Rustic Antics Fill Theatre.

Far From The Madding Crowd

Walker Theatre

Monday 14th -Tuesday 15th November 2016


Maybe you have sweated over an O’Level Question about Far From The Madding Crowd, or  suffered some arid English Literature lesson wishing the likes of Thomas Hardy had never been born. Fear not rescue is at hand. Hotbuckle Theatre Company have taken this otherwise dusty tome, blown the dust off and breathed new life into the story.

With an ensemble cast of just four players the story romped on with a whole new light shining. Hotbuckle have given new life, vibrancy and vitality to this English classic.

But how you ask?  There was a fusion of theatre styles in play and each complimented the other. Once again, like most touring theatre companies do due to cost, Hotbuckle created a  Brechtian piece through and through, from the dressing on stage, simplicity of set, the use of song, music and dance and of course the dismantling of the fourth wall and building up an intimate relationship with the audience. All  to move the story forward and explore the themes of the text.

The show included all the salient points of the story for example; the sheep poisoning and the rick fires.  Also exploring the love Oak has for Bathsheba,  Boldwood has for Bathsheba and Troy has for Bathsheba. (Yes everyone sure loves Bathsheba) were just a few of the issues that the cast handled with great pathos and sensitivity. The thunderstorm was impressive and just for a moment smacked of genius.

Interestingly,  the company made the unusual decision to introduce comedy and it was successful. The story was mostly told by the incidental characters in a variety of hilarious and beautifully timed, expertly delivered comedy. This wasn’t a belly laugh at Hardy and his antiquainted prose rather an homage to the great writer but in a contemporary way.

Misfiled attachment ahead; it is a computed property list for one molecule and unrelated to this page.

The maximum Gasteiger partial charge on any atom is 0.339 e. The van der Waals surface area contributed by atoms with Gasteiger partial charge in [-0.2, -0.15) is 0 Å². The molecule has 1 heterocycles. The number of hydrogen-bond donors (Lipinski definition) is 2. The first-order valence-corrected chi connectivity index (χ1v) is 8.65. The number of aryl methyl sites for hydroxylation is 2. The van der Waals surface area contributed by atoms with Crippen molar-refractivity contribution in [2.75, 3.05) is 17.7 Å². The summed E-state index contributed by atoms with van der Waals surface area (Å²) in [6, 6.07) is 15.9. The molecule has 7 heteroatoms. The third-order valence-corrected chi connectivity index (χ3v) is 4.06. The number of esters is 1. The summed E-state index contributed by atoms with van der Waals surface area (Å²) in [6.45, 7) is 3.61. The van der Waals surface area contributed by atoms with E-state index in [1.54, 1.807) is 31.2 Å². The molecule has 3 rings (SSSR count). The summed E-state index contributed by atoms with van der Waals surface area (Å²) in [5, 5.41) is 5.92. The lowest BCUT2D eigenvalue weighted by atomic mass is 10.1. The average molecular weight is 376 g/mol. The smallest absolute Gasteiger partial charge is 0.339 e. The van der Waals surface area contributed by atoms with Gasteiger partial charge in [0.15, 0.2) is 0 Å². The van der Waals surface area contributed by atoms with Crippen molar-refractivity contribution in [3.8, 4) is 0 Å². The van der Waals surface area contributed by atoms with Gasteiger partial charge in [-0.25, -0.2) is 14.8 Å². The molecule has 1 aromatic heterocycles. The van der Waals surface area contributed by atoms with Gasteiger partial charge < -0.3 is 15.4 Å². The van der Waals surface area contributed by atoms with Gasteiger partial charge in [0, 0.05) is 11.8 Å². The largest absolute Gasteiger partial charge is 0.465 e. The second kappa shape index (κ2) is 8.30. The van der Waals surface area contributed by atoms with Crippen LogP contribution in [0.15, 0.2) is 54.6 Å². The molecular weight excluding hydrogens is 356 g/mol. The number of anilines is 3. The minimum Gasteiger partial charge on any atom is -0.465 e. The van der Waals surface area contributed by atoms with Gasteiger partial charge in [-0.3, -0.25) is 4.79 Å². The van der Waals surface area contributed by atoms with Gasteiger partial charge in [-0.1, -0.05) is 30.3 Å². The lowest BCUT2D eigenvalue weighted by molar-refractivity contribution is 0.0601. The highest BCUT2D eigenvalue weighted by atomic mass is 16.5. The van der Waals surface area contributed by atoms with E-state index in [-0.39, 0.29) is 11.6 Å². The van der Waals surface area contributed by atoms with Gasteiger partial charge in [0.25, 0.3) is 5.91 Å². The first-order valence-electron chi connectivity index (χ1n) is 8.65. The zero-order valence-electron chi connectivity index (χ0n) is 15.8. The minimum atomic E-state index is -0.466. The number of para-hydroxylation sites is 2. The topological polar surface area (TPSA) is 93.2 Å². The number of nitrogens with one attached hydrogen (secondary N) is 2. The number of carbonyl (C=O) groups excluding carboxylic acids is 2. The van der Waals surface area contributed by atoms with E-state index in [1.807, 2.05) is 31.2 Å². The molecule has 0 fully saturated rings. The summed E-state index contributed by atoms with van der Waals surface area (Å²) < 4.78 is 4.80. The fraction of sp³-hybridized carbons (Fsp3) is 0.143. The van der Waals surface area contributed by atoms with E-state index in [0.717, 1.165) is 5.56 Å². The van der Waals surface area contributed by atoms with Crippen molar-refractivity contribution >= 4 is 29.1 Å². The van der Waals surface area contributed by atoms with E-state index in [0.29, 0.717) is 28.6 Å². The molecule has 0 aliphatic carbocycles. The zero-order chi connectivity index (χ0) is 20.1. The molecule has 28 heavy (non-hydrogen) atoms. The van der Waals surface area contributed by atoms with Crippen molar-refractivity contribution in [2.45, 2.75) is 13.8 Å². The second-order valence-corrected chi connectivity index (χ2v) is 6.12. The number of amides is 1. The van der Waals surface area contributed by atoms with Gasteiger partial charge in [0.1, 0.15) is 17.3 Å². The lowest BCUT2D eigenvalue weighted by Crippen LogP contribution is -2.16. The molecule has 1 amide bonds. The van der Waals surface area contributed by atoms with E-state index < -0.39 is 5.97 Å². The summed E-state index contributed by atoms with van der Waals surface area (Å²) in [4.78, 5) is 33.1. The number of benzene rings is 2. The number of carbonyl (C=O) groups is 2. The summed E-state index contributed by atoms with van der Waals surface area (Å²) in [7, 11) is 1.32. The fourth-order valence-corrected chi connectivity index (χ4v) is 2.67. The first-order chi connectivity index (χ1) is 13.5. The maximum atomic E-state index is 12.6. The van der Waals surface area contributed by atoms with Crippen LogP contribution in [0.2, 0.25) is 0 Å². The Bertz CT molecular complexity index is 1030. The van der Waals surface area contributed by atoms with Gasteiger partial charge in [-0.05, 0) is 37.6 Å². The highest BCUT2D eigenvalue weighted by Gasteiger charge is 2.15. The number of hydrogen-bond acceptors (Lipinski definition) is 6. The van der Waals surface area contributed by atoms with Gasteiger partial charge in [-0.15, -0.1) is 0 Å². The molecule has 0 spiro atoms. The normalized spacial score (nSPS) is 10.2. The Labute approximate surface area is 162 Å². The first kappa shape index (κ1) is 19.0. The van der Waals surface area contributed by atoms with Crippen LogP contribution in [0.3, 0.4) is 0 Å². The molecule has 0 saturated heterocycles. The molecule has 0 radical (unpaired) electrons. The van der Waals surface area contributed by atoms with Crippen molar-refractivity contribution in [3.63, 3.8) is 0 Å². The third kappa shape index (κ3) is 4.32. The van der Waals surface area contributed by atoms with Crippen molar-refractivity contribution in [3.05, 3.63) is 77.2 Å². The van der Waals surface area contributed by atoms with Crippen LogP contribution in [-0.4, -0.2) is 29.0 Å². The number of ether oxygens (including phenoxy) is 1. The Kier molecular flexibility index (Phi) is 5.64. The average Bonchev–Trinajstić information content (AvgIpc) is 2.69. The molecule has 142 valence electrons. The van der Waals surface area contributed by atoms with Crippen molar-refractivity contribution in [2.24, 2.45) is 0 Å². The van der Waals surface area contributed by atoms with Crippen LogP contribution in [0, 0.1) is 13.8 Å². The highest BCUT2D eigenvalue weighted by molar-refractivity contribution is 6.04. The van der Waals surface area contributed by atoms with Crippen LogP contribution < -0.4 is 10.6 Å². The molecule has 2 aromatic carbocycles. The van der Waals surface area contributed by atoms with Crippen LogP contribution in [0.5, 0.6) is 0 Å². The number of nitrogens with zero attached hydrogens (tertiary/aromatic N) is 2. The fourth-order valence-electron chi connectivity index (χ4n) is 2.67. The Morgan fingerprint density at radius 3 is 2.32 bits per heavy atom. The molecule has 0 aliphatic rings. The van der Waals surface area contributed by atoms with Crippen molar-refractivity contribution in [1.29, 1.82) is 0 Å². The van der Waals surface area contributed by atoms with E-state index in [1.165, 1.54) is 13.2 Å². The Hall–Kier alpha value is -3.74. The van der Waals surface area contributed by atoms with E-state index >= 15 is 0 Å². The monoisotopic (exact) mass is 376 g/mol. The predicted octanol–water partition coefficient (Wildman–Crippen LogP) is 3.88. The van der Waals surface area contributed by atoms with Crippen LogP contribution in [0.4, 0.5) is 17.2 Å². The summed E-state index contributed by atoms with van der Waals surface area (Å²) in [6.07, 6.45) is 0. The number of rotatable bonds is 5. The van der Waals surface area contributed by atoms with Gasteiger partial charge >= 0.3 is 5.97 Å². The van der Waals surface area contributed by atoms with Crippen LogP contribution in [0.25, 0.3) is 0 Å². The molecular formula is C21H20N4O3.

The text initially isn’t in the least amusing. However it can be argued that by introducing a contemporary take whilst staying on story brings out the beauty of the literature and illustrates how brilliantly Hardy weaved everyday rustic events into a book that has found its own immortality.

Design was key to making this a tourable show. The set rather like the cast was amazingly versatile and whilst meeting the needs of the entire show,  looked deceptively simple. Once again flashes of genius in the design. Did they really only have a gate and two boxes to create open air scenes, farm house scenes, sunny scenes and winter ones too? It was all found there in this incredibly versatile set.

Technically there must have been many, many lighting cues but everything ran smoothly and the clever way of recording sounds on stage and using that recording on a loop to compliment a scene was clever but sometimes it did distract a little from the text, maybe turning the sounds down a notch would help the deaf ones who insist on sitting at the back.

This is a slick show by an incredibly talented ensemble company. It is pacey, it never drags, maybe if you are a stranger to this book a quick google of the synopsis before you go might help you. Prior knowledge of the story is a distinct advantage. But for all that this is a great night out and there is still chance to see it as it is on for two nights and well worth a watch.

This is a four Star Review.

Owen J. Lewis


Sofia Lewis Sofia Lewis
For many years Sofia wrote here under her male name Owen J. Lewis. She is now mostly writing under her own name of Sofia Lewis. Sofia, who worked on independent radio for over ten years, lives in Shrewsbury and writes plays. She has over 15 titles published and her plays are performed all over the world. She is especially popular in America. Her poetry is also often noted and she writes reams of it most weeks. Since graduating in theatre in 1997 Sofia has been an Actor, Filmmaker, and a Secondary School Teacher. Reviewing theatre is something she thoroughly enjoys and she loves to see great theatre. As a musician Sofia is known throughout the UK she is a folk singer, and is often seen or heard around her native county singing and having fun. Sofia has contributed to for over a decade and enjoys sharing her views on theatre. Sofia has one daughter and grew up in Church Stretton.

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